Elgar Violin Concerto
Star violinist Nikolaj Znaider has certainly been recording with A-listers recently: Brahms and Korngold with Gergiev and the Vienna Philharmonic, and now Sir Colin Davis and the Dresden Staatskapelle for the Elgar Concerto in this, the centenary of its premiere. There’s a further link with the past, in that Znaider’s instrument is none other than the one Kreisler used to premiere the work in November 1910, an experience that audiences around the world will be able to share, as Znaider is touring the concerto during the course of this year.
It would have been intriguing to have been at the sessions to find out who led the way interpretatively, or whether it was a truly democratic effort. Certainly, Davis’s introduction sets the tone for the reading as a whole, with plenty of detail on show, no sense of hurry, lots of colouristic variety and free rubato. Vernon Handley finds just as much detail, but here the abiding impression is of certainty of direction: an art that conceals art. Of course flexibility per se is not a bad thing – just listen to Elgar’s own recording with Menuhin. And when Znaider’s moment finally arrives he doesn’t disappoint, his opening statement one of supreme beauty, his tone utterly alluring.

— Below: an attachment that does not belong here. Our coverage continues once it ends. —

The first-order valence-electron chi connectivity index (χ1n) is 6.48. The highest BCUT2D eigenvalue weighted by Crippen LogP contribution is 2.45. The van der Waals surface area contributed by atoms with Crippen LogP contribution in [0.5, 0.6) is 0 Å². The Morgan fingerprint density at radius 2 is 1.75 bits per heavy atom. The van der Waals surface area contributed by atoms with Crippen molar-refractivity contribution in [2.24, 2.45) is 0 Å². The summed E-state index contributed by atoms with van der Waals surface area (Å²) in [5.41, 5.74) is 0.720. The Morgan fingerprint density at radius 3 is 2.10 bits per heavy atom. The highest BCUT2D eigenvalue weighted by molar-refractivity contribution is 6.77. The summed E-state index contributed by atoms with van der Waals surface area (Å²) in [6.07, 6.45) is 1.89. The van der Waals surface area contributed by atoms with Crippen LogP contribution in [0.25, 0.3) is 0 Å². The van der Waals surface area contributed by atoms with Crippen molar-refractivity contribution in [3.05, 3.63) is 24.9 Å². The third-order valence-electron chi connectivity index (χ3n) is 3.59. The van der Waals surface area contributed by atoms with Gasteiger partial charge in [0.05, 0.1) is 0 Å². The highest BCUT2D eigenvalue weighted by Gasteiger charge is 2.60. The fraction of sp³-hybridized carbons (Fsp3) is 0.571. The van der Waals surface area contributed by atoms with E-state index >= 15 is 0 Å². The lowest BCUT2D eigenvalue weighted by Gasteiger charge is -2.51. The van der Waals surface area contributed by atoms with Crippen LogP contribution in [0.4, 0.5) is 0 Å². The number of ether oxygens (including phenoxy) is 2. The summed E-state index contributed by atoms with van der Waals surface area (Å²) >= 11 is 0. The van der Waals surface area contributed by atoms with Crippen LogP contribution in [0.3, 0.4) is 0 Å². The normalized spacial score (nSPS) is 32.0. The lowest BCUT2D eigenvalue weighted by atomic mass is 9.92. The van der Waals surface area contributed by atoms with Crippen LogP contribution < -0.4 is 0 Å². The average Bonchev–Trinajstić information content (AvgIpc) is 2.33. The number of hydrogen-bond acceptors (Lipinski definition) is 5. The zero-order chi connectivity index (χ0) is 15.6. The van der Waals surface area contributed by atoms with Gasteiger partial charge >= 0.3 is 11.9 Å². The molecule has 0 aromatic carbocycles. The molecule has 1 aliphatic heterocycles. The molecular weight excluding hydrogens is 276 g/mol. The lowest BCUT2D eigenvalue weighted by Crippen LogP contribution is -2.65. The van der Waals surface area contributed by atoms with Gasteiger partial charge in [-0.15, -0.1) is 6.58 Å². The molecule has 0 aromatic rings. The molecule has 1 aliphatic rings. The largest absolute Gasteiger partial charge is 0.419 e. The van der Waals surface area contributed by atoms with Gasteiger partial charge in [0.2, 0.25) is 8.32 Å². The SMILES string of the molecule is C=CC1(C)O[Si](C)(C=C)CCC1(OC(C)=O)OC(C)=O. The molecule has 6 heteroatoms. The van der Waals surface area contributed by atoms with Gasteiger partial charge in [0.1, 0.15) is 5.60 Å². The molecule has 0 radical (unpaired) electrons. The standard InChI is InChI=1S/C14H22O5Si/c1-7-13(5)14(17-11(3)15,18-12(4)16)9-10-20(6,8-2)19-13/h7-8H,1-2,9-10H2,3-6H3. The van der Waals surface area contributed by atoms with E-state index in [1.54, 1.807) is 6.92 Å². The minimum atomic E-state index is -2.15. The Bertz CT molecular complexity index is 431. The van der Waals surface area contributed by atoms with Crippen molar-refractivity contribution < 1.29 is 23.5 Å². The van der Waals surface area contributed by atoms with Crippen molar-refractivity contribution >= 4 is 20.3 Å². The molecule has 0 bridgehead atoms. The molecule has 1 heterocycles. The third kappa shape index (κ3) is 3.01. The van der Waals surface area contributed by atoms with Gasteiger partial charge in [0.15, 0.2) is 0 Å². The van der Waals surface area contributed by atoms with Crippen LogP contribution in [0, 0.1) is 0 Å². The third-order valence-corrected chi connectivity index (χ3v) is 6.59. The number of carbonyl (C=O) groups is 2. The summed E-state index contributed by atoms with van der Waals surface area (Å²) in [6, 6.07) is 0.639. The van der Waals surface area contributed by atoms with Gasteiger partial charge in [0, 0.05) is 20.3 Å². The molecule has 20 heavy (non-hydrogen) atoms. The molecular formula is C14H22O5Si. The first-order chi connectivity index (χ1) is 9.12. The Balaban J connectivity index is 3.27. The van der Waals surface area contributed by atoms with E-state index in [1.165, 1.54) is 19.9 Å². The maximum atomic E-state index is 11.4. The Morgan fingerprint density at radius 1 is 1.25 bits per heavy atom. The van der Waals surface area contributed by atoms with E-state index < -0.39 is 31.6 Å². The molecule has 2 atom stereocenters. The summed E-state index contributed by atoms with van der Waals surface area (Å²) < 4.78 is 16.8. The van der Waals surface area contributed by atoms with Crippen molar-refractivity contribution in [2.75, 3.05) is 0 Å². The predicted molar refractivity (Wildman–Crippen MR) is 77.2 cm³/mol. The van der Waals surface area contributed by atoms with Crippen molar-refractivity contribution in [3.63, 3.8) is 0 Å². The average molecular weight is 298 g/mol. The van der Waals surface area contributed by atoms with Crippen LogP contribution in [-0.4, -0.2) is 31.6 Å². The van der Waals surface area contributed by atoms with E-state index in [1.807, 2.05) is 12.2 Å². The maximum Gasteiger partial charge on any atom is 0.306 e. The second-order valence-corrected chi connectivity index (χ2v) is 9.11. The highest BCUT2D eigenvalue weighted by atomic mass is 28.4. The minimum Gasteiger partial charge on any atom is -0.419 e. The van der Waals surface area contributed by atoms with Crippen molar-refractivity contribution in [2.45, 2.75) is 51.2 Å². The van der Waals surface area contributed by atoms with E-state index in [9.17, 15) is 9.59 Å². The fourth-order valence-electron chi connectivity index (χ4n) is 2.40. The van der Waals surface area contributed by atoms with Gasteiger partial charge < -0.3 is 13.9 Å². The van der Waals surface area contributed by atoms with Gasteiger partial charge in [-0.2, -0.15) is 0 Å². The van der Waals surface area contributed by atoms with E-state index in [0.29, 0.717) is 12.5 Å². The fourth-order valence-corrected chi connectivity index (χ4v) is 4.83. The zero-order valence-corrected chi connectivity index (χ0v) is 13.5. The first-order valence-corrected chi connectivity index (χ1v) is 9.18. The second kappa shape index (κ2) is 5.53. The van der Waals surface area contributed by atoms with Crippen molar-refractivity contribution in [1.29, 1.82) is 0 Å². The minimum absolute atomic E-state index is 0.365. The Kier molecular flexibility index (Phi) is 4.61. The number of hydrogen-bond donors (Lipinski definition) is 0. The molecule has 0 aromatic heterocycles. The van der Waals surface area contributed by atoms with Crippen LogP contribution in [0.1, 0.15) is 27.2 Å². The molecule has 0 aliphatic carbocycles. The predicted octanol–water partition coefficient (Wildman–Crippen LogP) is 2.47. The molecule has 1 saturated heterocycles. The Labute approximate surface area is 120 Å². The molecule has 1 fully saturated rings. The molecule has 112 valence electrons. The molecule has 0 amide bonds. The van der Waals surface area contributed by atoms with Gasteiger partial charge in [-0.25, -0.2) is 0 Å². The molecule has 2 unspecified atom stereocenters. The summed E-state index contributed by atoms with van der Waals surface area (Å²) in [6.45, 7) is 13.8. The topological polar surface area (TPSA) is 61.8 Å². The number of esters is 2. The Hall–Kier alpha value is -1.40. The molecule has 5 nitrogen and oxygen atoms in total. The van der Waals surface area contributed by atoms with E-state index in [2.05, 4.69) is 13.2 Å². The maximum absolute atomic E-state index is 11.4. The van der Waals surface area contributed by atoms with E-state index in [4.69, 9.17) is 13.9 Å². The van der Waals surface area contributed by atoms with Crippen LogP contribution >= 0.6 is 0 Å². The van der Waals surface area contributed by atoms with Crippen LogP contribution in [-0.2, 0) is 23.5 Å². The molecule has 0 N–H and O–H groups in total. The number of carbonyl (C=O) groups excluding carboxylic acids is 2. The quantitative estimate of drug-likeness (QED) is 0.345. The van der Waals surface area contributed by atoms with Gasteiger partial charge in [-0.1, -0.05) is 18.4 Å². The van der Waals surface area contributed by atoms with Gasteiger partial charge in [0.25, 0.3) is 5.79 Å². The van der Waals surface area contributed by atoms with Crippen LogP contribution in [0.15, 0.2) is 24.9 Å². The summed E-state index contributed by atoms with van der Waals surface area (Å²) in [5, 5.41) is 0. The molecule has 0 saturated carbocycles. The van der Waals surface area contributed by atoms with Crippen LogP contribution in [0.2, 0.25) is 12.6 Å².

But this is also a performance full of gestures – it’s quite public playing, highly projected, despite the fact that in many respects the work is very intimate; Ehnes gets that intimacy better, and his virtuosity is more understated. Elgar’s score is full of detail, of indications of rubato, of tempo changes, of dynamics, and these are fully projected by Znaider and Davis, their joy in the piece almost too evident, with a tendency to give pause as each new significant idea arrives. Similarly, though the slow movement seduces the ear, with Znaider revelling in Elgar’s melodic genius, there’s a distracting element of self-consciousness – or at least that’s how it sounds to my ears. Sammons’s reading, for all its portamentos, hits home more directly, and no one plays the first movement with more natural energy. And though Kennedy – in his remarkable first recording – can swoon with the best of them in the slow movement, it never sounds overdone because Handley keeps such a firm hand on the proceedings.
In the end, though this is unquestionably great violin playing, it’s not yet great Elgar playing. One can only speculate how Znaider’s reading will develop during the course of his tour, but I rather wish he’d waited till the end of it before going into the studio.